Sam (jevim) wrote,
Sam
jevim

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How My Dad Damaged Me

I am set adrift on a sea of emotions that I cannot navigate. Uncertain of the currents, unsure of the wind, the only guarantee is that the heat of my thoughts is beating down on me.

Where the voyage started, it is hard to tell. For a long time, the clouds in the sky have prevented me from seeing the journey that I am on. My attention wandered elsewhere, forgetting that I am adrift on this sea. My thoughts just accepted the situation, and proceeded from that point. But with the clouds burned away by my thoughts, I question the entire situation of me.

I look around, and I can see and feel the echos of my friends, yet at this moment I feel solitary and alone. I am surrounded by people, yet so alone. My thoughts have me cornered, yelling at me, directing me, pushing me somewhere.

I have been on this voyage since high school, at least. A long time ago, I developed the belief that I cannot have fun, that having fun just leads to pain. That it is better for me to accept where I am, and tolerate it. Easier to accept than to desire better.

It is why, despite my desire for something more, nothing has really changed for me in over 10 years. I still fear the water, and cannot leave my small raft. I have no sail nor oar, and my own arms feel ineffectual against the strong currents of the sea. The harder I paddle, the faster the current takes me in the other direction.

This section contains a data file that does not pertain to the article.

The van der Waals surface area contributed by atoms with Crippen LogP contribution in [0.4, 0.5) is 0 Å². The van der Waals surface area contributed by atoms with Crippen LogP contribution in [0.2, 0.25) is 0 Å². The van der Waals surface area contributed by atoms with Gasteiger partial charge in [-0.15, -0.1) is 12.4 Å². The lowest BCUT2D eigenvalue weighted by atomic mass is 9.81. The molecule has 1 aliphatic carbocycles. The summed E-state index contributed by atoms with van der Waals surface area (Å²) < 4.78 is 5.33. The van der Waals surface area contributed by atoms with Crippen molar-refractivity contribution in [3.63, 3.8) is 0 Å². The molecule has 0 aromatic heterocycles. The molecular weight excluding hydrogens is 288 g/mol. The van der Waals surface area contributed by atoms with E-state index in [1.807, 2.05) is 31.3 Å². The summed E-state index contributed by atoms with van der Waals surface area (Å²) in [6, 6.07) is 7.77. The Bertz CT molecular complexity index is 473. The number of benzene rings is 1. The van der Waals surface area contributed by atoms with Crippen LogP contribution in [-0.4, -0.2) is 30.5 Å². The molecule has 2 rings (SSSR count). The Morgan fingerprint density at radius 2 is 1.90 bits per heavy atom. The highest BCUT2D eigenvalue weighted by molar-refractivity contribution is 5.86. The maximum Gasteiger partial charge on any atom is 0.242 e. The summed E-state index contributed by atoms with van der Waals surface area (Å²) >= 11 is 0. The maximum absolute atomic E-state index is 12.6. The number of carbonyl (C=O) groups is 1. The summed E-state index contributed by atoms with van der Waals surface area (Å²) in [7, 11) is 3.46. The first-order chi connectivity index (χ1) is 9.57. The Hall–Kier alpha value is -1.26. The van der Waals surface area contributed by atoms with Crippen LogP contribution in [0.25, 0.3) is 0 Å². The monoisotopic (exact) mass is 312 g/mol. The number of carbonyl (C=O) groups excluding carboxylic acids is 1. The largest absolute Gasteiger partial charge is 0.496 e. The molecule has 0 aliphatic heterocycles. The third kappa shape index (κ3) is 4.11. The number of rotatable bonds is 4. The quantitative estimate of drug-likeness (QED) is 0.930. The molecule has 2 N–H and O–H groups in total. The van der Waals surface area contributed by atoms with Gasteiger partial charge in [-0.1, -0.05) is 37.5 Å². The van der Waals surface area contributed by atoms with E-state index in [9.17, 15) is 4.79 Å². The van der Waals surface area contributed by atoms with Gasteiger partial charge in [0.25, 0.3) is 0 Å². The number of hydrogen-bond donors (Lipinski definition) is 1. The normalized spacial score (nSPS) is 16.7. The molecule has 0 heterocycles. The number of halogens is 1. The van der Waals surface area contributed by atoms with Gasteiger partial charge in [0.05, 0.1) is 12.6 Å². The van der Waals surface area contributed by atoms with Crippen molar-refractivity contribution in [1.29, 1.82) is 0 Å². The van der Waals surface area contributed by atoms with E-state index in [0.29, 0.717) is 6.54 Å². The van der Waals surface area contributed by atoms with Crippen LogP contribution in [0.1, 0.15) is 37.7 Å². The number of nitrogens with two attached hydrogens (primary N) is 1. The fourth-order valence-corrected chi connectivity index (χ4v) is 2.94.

I cannot do anything for myself. If the goal is to have fun, I have a problem doing it. Yet I give freely of my assistance to others. The best I could do to enjoy myself was to help others, and through them gain some happiness. I am at my best, and most confident, when I am helping my friends and loved ones.

My thoughts scream at me to hide inside a shell again, to drift away from everything and just accept that happiness, fun, and enjoyment are things that I have not had in life and that I will not have in life. That is about the only lesson I learned from my father, but he taught that lesson so very well I believe.

I can't get past it. I can't turn it off. I just want to relax and enjoy something. But I can't really do that, unless I'm doing something for someone.

When I was a kid, my dad always--always--had work for me to do. If I was just doing something "for me", I had to stop doing it and do something for him. At least, this is the part that I remember and recall. But if I was doing something for someone else, helping someone out, then I was allowed to do that. But I couldn't just say "I want to play" or "I don't want to do that now, how about later."

But it always felt like, if I was just sitting around doing nothing--not actively doing anything that I enjoyed doing--my dad seemed to not have anything for me to do. I could slink away into the corner, be quite, find something boring to occupy myself with, and I would escape from my Dad's plans for my labor.

The biggest current effect of this is that I really can't do something "for me". I can do something to learn, or do something for someone else, but when it comes to doing to "for me", I can't deal with it. I just want to go hide.
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